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Globalize Misery? Or Love?  What Riace Teaches Us

By Shlomo Maital      



 Pope Francis recently captured a bitter world dilemma in just a few words.  We need to transform the globalization of misery, he said, into the globalization of love.  What he meant was, the globalization of misery sends migrants from countries where they are oppressed, persecuted, killed, jailed and tortured, to countries where they have hope for better lives.  The journey is perilous, across tossing seas in tiny boats, and many die on the way. But still they come.  When they do survive, and arrive at places like the Italian island of Lampedusa, they often meet not love but hatred.  Pope Francis believes the migrants should be treated as human beings, with love. 

   In the BBC Program Heart & Soul, John Laurenson visits Riace, Italy, to explore the Globalization of Love, in a small but significant case study.  A report in The Guardian offers further details.

    Riace is a small village in Calabria, Italy,  sited 5 miles inland from the coast for safety from pirates, right at the ‘instep’ of the boot of Italy.  Its mayor Domenico has spent a decade trying to help African migrants. In doing so he has greatly helped his village.  “We need to show it that it has touched us all,” said  Lucano, “but we mustn’t just weep – that is not enough.”

  What Riace does is offer African migrants homes, jobs, and financial aid. The aid comes from the EU.  But it often comes late. So Riace prints its own money, with Gandhi and Martin Luther King on the face, gives it to the migrants, they buy food and shelter, and then, when the EU aid arrives, shopkeepers exchange Riace money for real euros.  Why does Riace welcome migrants when other countries and cities reject them?  Riace’s young people have left.  Industry has gone.  People are not having children.  So the migrants have revived Riace’s economy and social life.  Many of them (some are women from Afghanistan, who fled when the Taliban wanted them to marry off their daughters, at age 12!) learn crafts and revive Riace’s craft industries.  Muslims and Christians get along perfectly and together celebrate the Festival of “Id” (marking the near-sacrifice of Isaac by Abraham).     Riace, in short, has done good, but has also done well for itself.   The sign, shown above, by the way, says, Riace – a Place of Welcome.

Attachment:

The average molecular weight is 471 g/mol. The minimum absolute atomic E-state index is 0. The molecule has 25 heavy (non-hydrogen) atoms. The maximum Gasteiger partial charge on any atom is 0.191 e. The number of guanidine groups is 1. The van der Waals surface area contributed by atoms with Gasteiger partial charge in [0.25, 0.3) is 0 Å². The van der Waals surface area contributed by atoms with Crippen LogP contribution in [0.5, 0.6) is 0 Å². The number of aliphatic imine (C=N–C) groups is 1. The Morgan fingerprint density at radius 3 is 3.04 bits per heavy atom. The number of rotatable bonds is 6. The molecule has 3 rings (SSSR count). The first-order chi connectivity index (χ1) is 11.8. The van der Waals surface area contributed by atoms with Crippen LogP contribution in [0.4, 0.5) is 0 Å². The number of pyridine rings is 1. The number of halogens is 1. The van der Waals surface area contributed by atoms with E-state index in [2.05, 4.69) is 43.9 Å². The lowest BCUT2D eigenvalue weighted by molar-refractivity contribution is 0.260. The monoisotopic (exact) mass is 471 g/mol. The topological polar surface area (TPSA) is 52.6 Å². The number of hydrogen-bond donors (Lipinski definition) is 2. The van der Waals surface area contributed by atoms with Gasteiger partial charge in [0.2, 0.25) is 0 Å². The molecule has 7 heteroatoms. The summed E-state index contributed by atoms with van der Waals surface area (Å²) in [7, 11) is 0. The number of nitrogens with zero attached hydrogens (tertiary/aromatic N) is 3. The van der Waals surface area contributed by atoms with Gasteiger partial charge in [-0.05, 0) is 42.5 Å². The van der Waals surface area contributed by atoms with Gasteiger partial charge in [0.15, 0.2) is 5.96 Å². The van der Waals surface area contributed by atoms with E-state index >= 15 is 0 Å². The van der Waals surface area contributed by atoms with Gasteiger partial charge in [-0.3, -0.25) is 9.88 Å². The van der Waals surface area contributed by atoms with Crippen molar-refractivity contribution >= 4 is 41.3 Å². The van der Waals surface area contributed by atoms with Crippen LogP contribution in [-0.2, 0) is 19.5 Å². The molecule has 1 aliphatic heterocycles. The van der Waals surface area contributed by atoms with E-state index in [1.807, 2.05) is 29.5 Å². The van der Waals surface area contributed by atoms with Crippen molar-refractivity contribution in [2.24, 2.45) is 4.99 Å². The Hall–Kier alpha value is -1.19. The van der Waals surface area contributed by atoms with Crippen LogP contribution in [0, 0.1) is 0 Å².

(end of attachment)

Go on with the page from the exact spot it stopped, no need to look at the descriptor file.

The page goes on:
I was born and raised in Canada.  Canada was built by immigrants, including my parents.  I then moved to Israel. Israel exists because millions of Jewish immigrants came when they faced persecution, or survived the Holocaust and had nowhere to go.  A million immigrants from the former USSR built Israel’s high-tech industry.    

      Why do countries fail to understand that immigrants bring energy and aspiration, seek to do jobs that locals would never touch, and bring vibrant new cultures and customs?   If Europe has stopped having babies, the only alternative to becoming a huge Old Folks’ Home is welcoming migrants. 

Horn of Africa Migrants: Does Anyone Care?

By Shlomo Maital     


Again – a line of body bags.  No, not from Syrian Army poison gas attacks.  This time, an estimated 300 or more migrants from Africa’s Horn, who perished on a leaky ship bound for Lampedusa, an Italian island,  from Libya. According to the BBC  the ship’s engine failed.  Someone on board lit a fire to attract help. The fire then raged out of control. People on the ship fled the fire, too many moved to one side of the ship, and it tipped over.  Many drowned. All this took place just one kilometer, or 0.6 miles, from shore!    Italy’s conscience was aroused – the Italian Prime Minister declared a day of mourning.

       The migrants were mainly from Somalia and Eritrea.  Somalia is a failed state, has been for years, suffering from drought and famine, and is often in the news. Eritrea, on the other hand, is nearly invisible, run by a brutal dictator who does not allow journalists into his country.  The result:  Eritrea is rarely in the news, despite the brutal violence imposed against its citizens.   Until Israel built a high fence along its long border with the Egypt’s Sinai Peninsula, many Eritreans fled to Ethiopia, north to Sudan, thence to Egypt, from there to Bedouin smugglers across Sinai, to Israel.  They suffered enormous hardship, extortion, blackmail and much worse.

      Total annual world military expenditure amounts to $1.75 trillion.  Suppose just five per cent of that amount,  $87.5 b.,  were allocated to programs that helped Horn of Africa migrants study and resettle in Western countries.  Ultimately, Somalis could return to rebuild their country.  Eventually, when the murderous dictator is removed, Eritreans could, too.   These migrants are full of energy, hard work and the desire to contribute. All they seek is a chance.  We have more than 50,000 of them in Israel, mostly in South Tel Aviv.   Why do 300 of them have to die, in order to arouse the world’s conscience, for an Andy Warhol 15 minutes – only to be forgotten again in no time?

Blog entries written by Prof. Shlomo Maital

Shlomo Maital